Driving Without a Valid (or on a Suspended) License in Montana

Read about the penalties for driving without a valid license in Montana.

Montana prohibits driving without a valid license—suspended, revoked, or never issued. This article explains what constitutes these violations, the possible penalties, and the exemptions to the rule.

Driving Without a License

Every person who operates a motor vehicle on a Montana highway generally must possess and be able to display a valid driver’s license.

Driving without a valid license. Unlicensed driving (meaning the driver was never issued a license) is punishable by a fine of up to $500.

License not in possession. A driver who is licensed but is unable to display a valid license to a requesting officer can be arrested. However, the charge will be dismissed if the driver can subsequently present a then-valid license to the court or officer.

Exceptions. Deployed military and non-resident drivers with valid driver’s licenses from their home state or country can drive in the state without a Montana license, subject to Montana age restrictions. Military personnel can drive military vehicles without a driver’s license on highways. Farmers driving tractors and engineers driving trains can also temporarily drive or cross over highways without a license. And youth between ages 12 and 16 can operate an off-highway vehicle with an “off-highway vehicle safety education course,” but only temporarily along forest development roads.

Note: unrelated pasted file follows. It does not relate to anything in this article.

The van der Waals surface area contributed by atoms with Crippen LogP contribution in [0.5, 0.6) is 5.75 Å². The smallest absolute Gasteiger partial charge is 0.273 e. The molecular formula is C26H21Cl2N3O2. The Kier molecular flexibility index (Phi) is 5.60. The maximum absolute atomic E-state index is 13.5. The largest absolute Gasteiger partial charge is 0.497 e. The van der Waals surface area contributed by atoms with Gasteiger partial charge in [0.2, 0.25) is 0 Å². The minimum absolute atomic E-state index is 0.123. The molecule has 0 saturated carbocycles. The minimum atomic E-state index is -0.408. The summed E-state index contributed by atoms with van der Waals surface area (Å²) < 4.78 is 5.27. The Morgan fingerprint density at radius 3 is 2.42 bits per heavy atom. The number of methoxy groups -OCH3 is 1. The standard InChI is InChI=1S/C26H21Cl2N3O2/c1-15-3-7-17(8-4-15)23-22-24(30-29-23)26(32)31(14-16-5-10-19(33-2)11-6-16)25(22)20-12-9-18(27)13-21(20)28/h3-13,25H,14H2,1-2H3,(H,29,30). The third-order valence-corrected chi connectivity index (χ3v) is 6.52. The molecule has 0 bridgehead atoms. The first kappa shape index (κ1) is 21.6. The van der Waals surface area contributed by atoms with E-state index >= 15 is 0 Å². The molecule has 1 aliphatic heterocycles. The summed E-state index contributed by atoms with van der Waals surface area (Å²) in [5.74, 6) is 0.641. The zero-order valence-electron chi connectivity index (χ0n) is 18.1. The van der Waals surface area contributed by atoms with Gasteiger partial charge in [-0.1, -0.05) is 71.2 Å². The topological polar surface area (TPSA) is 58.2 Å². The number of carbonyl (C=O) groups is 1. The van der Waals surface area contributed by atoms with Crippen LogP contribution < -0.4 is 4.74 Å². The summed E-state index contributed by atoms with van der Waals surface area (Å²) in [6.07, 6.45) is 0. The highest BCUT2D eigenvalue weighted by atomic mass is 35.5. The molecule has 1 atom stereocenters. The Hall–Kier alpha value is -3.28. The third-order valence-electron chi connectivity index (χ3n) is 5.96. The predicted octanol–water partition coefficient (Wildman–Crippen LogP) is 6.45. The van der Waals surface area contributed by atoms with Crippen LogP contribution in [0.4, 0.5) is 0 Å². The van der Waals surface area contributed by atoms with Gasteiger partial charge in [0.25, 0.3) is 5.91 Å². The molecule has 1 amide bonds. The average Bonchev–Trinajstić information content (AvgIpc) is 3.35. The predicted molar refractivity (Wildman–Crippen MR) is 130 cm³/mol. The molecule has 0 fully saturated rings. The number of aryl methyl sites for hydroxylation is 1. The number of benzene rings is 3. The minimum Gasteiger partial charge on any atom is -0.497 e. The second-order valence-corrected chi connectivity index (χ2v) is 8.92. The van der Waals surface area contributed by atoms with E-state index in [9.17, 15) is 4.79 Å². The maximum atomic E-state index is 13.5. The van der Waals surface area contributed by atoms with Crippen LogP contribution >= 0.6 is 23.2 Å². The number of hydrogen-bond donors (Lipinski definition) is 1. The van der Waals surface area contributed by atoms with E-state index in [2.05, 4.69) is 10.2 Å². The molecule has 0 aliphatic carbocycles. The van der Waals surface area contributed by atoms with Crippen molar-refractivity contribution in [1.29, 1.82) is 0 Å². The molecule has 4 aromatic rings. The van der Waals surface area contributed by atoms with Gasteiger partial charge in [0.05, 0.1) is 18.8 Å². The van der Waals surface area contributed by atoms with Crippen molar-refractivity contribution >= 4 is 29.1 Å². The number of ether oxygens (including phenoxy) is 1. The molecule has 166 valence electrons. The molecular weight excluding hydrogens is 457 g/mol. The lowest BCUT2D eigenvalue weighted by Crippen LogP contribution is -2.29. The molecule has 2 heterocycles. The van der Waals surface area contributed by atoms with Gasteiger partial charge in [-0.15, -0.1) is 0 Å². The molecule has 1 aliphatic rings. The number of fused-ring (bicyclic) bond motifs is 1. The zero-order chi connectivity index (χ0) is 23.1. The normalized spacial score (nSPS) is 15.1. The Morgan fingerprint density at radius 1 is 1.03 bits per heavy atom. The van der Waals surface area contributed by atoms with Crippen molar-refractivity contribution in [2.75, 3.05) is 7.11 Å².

Driving While Suspended

A person who operates a vehicle while on a suspended or revoked license will face jail time, fines, and an extended license suspension.

Suspended. Generally, driving while suspended or revoked will result in a fine of up to $500, up to six months in jail, or both.

A second offense carries at least two days in jail, with a maximum of six months. And the court may still issue a fine of up to $500.

DUI-related. Driving while suspended carries increased penalties if the suspension was related to a DUI incident. Convicted persons must serve at least two days in jail, with a maximum of six months. The court can also order the motorist to pay a maximum $2,000 fine and complete up to 40 hours of community service.

A second or subsequent offense carries the same penalties as a first but can also include:

All convictions for driving while suspended or revoked will result in an additional one-year suspension or revocation.

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